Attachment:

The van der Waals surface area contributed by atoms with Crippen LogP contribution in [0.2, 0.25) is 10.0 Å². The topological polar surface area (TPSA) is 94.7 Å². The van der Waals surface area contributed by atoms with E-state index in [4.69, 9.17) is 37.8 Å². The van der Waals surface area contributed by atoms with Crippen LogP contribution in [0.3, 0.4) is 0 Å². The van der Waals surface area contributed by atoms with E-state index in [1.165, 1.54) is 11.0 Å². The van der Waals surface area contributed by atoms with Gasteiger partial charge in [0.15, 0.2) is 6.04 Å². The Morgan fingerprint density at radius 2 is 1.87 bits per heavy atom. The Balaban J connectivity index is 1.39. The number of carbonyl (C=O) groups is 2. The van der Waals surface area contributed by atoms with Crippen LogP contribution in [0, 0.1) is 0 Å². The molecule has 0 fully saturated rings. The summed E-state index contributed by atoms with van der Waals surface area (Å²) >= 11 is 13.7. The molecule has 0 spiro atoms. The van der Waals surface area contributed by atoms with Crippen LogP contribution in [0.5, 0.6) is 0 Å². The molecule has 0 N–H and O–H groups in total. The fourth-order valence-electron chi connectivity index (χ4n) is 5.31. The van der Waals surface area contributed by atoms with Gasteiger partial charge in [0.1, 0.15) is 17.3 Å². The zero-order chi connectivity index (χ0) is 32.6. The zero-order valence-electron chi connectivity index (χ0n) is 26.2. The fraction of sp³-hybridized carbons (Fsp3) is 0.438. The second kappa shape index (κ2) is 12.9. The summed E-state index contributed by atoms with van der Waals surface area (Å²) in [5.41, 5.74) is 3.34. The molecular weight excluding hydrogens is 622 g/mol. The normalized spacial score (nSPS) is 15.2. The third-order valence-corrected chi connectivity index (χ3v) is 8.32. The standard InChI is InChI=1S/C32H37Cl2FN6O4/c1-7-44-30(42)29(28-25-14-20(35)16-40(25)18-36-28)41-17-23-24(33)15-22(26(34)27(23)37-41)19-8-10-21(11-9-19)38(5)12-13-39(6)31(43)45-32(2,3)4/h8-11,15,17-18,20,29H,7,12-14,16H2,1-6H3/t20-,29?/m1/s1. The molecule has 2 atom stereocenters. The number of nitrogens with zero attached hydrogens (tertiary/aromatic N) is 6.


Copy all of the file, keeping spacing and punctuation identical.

The van der Waals surface area contributed by atoms with Crippen LogP contribution in [0.2, 0.25) is 10.0 Å². The topological polar surface area (TPSA) is 94.7 Å². The van der Waals surface area contributed by atoms with E-state index in [4.69, 9.17) is 37.8 Å². The van der Waals surface area contributed by atoms with Crippen LogP contribution in [0.3, 0.4) is 0 Å². The van der Waals surface area contributed by atoms with E-state index in [1.165, 1.54) is 11.0 Å². The van der Waals surface area contributed by atoms with Gasteiger partial charge in [0.15, 0.2) is 6.04 Å². The Morgan fingerprint density at radius 2 is 1.87 bits per heavy atom. The Balaban J connectivity index is 1.39. The number of carbonyl (C=O) groups is 2. The van der Waals surface area contributed by atoms with Crippen LogP contribution in [0, 0.1) is 0 Å². The molecule has 0 fully saturated rings. The summed E-state index contributed by atoms with van der Waals surface area (Å²) >= 11 is 13.7. The molecule has 0 spiro atoms. The van der Waals surface area contributed by atoms with Crippen LogP contribution in [0.5, 0.6) is 0 Å². The molecule has 0 N–H and O–H groups in total. The fourth-order valence-electron chi connectivity index (χ4n) is 5.31. The van der Waals surface area contributed by atoms with Gasteiger partial charge in [0.1, 0.15) is 17.3 Å². The zero-order chi connectivity index (χ0) is 32.6. The zero-order valence-electron chi connectivity index (χ0n) is 26.2. The fraction of sp³-hybridized carbons (Fsp3) is 0.438. The second kappa shape index (κ2) is 12.9. The summed E-state index contributed by atoms with van der Waals surface area (Å²) in [5.41, 5.74) is 3.34. The molecular weight excluding hydrogens is 622 g/mol. The normalized spacial score (nSPS) is 15.2. The third-order valence-corrected chi connectivity index (χ3v) is 8.32. The standard InChI is InChI=1S/C32H37Cl2FN6O4/c1-7-44-30(42)29(28-25-14-20(35)16-40(25)18-36-28)41-17-23-24(33)15-22(26(34)27(23)37-41)19-8-10-21(11-9-19)38(5)12-13-39(6)31(43)45-32(2,3)4/h8-11,15,17-18,20,29H,7,12-14,16H2,1-6H3/t20-,29?/m1/s1. The molecule has 2 atom stereocenters. The number of nitrogens with zero attached hydrogens (tertiary/aromatic N) is 6.